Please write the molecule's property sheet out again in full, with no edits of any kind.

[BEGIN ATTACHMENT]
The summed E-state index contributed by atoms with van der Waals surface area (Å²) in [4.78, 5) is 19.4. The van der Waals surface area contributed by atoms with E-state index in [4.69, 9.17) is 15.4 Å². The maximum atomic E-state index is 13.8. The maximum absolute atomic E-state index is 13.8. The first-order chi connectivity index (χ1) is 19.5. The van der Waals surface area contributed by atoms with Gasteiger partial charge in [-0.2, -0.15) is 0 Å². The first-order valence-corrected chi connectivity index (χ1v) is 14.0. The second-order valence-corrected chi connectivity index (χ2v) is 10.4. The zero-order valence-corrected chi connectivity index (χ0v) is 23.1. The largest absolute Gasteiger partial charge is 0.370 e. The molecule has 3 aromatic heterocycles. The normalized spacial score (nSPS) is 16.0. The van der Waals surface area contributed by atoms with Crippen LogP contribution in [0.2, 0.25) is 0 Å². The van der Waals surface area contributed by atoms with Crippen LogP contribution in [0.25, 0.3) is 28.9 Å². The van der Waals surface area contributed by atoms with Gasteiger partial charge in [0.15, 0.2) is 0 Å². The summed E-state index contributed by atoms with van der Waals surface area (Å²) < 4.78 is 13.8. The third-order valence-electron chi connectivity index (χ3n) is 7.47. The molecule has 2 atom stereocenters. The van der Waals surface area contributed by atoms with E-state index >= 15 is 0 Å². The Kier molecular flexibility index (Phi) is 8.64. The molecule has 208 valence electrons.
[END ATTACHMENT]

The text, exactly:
The summed E-state index contributed by atoms with van der Waals surface area (Å²) in [4.78, 5) is 19.4. The van der Waals surface area contributed by atoms with E-state index in [4.69, 9.17) is 15.4 Å². The maximum atomic E-state index is 13.8. The maximum absolute atomic E-state index is 13.8. The first-order chi connectivity index (χ1) is 19.5. The van der Waals surface area contributed by atoms with Gasteiger partial charge in [-0.2, -0.15) is 0 Å². The first-order valence-corrected chi connectivity index (χ1v) is 14.0. The second-order valence-corrected chi connectivity index (χ2v) is 10.4. The zero-order valence-corrected chi connectivity index (χ0v) is 23.1. The largest absolute Gasteiger partial charge is 0.370 e. The molecule has 3 aromatic heterocycles. The normalized spacial score (nSPS) is 16.0. The van der Waals surface area contributed by atoms with Crippen LogP contribution in [0.2, 0.25) is 0 Å². The van der Waals surface area contributed by atoms with Crippen LogP contribution in [0.25, 0.3) is 28.9 Å². The van der Waals surface area contributed by atoms with Gasteiger partial charge in [0.15, 0.2) is 0 Å². The summed E-state index contributed by atoms with van der Waals surface area (Å²) < 4.78 is 13.8. The third-order valence-electron chi connectivity index (χ3n) is 7.47. The molecule has 2 atom stereocenters. The van der Waals surface area contributed by atoms with E-state index >= 15 is 0 Å². The Kier molecular flexibility index (Phi) is 8.64. The molecule has 208 valence electrons.